Third Factory/Notes to Poetry

art is autonomous

Attention Span – Thomas Devaney

with 2 comments

Dan Machlin | Dear Body | Ugly Duckling Presse | 2007

A book I continue to read and recommend.

George Oppen, ed. Stephen Cope | George Oppen: Selected Prose, Daybooks, and Papers | California | 2007

“Lay it on the line—” (page 203).

Bill Berkson & Colter Jacobsen | Bill | Gallery 16 Editions | 2008

Bill feels like a lost classic. Jacobsen’s drawings are beautiful. The book reads like a dream. Berkson culled the text from a juvenile detective novel. From Bill: “War broke out the following day, as agreed.”

Prageeta Sharma | Infamous Landscapes | Fence | 2007

“And I still remain difficult when it is advantageous.” No doubt—Sharma has found her register: it’s daring, brutal, and always, a pleasure. Infamous Landscapes breaks new ground for Sharma and clears the air a bit.

Alan Filreis | Counter-Revolution of the Word: The Conservative Attack on Modern Poetry, 1945-1960 |  North Carolina | 2008

Yes, it’s a serious historical book, a major book, but Filreis’s personal voice and deep connections to mid-century modernism show how many formal concerns of the work were linked to progressive politics; it is an untold history of the so-called language/nature problem (and the reactions to it) that continue into our moment.

Sharon Mesmer | The Virgin Formica | Hanging Loose | 2008

I read Francis Picabia’s I Am a Beautiful Monster (MIT Press, 2007) and Mesmer’s Annoying Diabetic Bitch (Combo Books, 2007) during the same one week period. It was an uncanny pairing. Now I’m reading Mesmer’s The Virgin Formica, which is relentless and fearless, and except for Picabia’s book, may be peerless.

Christina Davis | Forth A Raven | Alice James | 2006

These are spare and unsparing poems. Davis writes: “In the history of language/ the first obscenity was silence.” There is a God.

Brandon Downing |  Dark Brandon | Grievous Pictures | 2007

B. Downing’s prowling, humour noir DVD Dark Brandon is not an intervention, but more of a break-in. These deep cultural cullings are an unsettling reflection of Downing’s one way mirror. The mirror is our age’s “own face” as Clark Coolidge might say.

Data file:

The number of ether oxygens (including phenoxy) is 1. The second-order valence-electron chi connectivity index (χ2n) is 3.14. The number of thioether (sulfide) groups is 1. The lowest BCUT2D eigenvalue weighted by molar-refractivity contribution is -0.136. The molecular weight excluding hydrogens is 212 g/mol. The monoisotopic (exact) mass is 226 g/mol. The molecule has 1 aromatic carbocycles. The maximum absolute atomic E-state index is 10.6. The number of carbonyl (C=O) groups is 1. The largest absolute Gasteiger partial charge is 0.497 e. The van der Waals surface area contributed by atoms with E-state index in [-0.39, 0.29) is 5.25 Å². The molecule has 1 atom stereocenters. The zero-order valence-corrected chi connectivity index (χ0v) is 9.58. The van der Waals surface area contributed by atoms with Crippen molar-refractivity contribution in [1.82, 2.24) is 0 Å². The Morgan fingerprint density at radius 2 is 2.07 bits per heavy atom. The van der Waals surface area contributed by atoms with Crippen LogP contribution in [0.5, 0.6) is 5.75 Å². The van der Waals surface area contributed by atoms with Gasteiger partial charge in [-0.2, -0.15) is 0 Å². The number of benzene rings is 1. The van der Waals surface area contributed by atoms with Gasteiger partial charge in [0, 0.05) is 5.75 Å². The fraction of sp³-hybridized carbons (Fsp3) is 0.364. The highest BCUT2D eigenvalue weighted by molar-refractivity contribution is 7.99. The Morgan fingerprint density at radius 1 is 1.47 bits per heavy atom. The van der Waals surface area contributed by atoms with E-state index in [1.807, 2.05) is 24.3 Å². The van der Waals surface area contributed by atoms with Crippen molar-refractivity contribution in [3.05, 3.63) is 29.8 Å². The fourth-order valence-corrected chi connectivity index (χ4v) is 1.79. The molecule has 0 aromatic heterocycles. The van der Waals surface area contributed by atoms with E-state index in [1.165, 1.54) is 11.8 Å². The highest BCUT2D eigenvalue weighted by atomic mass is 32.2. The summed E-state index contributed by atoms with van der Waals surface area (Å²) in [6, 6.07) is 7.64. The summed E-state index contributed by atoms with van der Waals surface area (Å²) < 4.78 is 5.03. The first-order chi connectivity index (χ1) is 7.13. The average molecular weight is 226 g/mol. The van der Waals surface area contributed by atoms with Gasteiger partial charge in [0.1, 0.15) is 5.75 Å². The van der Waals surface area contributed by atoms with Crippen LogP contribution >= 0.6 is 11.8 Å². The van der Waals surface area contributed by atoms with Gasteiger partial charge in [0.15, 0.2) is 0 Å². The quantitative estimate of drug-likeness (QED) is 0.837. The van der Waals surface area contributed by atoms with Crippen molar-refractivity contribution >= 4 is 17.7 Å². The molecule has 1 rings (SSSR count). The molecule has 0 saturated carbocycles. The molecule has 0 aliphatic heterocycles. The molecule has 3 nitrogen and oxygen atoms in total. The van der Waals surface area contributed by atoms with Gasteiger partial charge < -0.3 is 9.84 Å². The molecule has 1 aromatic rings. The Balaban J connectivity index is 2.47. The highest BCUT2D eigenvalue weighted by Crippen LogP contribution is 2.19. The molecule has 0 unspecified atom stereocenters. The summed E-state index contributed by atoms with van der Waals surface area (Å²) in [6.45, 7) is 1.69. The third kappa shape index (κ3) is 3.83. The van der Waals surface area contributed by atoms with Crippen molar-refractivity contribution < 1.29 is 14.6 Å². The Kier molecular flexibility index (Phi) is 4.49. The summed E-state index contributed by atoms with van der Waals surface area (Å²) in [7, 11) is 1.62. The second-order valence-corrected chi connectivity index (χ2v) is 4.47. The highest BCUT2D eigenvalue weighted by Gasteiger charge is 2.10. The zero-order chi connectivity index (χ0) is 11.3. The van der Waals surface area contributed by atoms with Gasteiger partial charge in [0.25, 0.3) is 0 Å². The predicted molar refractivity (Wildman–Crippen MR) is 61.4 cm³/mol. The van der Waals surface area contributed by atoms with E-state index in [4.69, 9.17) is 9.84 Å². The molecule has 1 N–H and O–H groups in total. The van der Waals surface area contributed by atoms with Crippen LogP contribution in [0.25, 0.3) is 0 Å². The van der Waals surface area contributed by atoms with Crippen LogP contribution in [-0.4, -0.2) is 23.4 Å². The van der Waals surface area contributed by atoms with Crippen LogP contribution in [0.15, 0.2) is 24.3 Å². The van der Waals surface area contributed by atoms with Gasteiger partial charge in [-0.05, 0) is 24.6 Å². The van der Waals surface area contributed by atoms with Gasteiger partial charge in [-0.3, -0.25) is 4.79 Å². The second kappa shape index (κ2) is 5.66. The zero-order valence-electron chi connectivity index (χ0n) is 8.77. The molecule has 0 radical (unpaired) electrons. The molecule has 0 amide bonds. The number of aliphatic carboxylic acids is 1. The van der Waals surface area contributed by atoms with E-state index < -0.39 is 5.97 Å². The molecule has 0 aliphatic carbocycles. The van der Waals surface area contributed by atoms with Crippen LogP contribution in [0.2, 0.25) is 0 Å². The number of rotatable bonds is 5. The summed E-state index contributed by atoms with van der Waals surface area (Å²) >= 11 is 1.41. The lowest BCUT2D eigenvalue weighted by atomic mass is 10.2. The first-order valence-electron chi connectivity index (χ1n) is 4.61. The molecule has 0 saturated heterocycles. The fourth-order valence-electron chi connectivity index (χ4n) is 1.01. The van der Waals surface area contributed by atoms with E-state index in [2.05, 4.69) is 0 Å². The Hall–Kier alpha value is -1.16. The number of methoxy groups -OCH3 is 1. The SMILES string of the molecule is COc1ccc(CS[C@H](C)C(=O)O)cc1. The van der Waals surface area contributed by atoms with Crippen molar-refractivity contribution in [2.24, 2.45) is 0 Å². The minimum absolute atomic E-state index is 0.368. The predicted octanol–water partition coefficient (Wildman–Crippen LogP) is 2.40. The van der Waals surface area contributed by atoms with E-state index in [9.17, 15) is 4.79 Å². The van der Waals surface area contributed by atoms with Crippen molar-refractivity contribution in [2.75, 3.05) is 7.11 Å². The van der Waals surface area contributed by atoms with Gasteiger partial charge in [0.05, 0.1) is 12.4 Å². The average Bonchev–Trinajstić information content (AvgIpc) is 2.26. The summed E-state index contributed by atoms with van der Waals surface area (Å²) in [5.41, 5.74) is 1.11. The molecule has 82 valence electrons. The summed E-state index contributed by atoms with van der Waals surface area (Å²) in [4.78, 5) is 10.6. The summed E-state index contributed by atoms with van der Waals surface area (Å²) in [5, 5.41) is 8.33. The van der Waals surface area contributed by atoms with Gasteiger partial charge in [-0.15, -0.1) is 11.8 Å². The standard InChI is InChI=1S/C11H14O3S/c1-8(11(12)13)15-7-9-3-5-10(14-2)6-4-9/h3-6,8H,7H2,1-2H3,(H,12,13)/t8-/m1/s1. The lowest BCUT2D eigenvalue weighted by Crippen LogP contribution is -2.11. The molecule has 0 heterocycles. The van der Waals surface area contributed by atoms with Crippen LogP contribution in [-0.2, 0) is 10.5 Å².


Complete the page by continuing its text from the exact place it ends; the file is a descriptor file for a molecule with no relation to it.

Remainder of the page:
Pierre Reverdy, trans. Ron Padgett | Pierre Reverdy: Prose Poems | Black Square / Brooklyn Rail | 2007

Both Reverdy and Padgett adorn the unadorned. Here is a masterful and open-hearted poet translating a kindred soul. From the poem “Waiting Room” Reverdy writes: “And the trees, telegraph poles, and houses will take on the shape of our age.”

Kevin Killian | Wow, Wow, Wow, Wow | Belladonna 117 | 2008

“Read my lips, ‘I’m into you,’ the virus seems to wriggle / through plate glass.” Is Wow, Wow, Wow, Wow the first chapbook in the Belladonna series written by a man? Bravo to Rachel Levitsky and Erica Kaufman on the series overall, and bravo to Kevin Killian on Wow.

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Noteworthy, other books and poems from the hubbub include: Peter Gizzi’s The Outernationale, anything translated by Sawako Nakayasu; Serge Fauchereau’s Complete Fiction translated by John Ashbery & Ron Padgett; Joseph Massey’s Within Hours; Joel Lewis’s on-the-level every day Learning from New Jersey; Steve Dickinson’s up-tempo Disposed; Jennifer Moxley’s The Line; The Collected Poems of Philip Whalen, edited by Michael Rothenberg; David Trinidad’s loving The Late Show. “Some of These Daze” from Charles Bernstein’s Girly Man. The Route, a capacious investigation by Jen Hofer and Patrick Durgin: “We want to say something in another language which is also ours” (page 120).

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More Tom Devaney here.

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  1. [...] I read Francis Picabia’s I Am a Beautiful Monster (MIT Press, 2007) and Mesmer’s Annoying Diabetic Bitch (Combo Books, 2007) during the same one week period. It was an uncanny pairing. Now I’m reading Mesmer’s The Virgin Formica, which is relentless and fearless, and except for Picabia’s book, may be peerless. (Tom Devaney) [...]

  2. [...] on Thomas Devaney here. His Attention Span for 2009, 2008. Back to [...]


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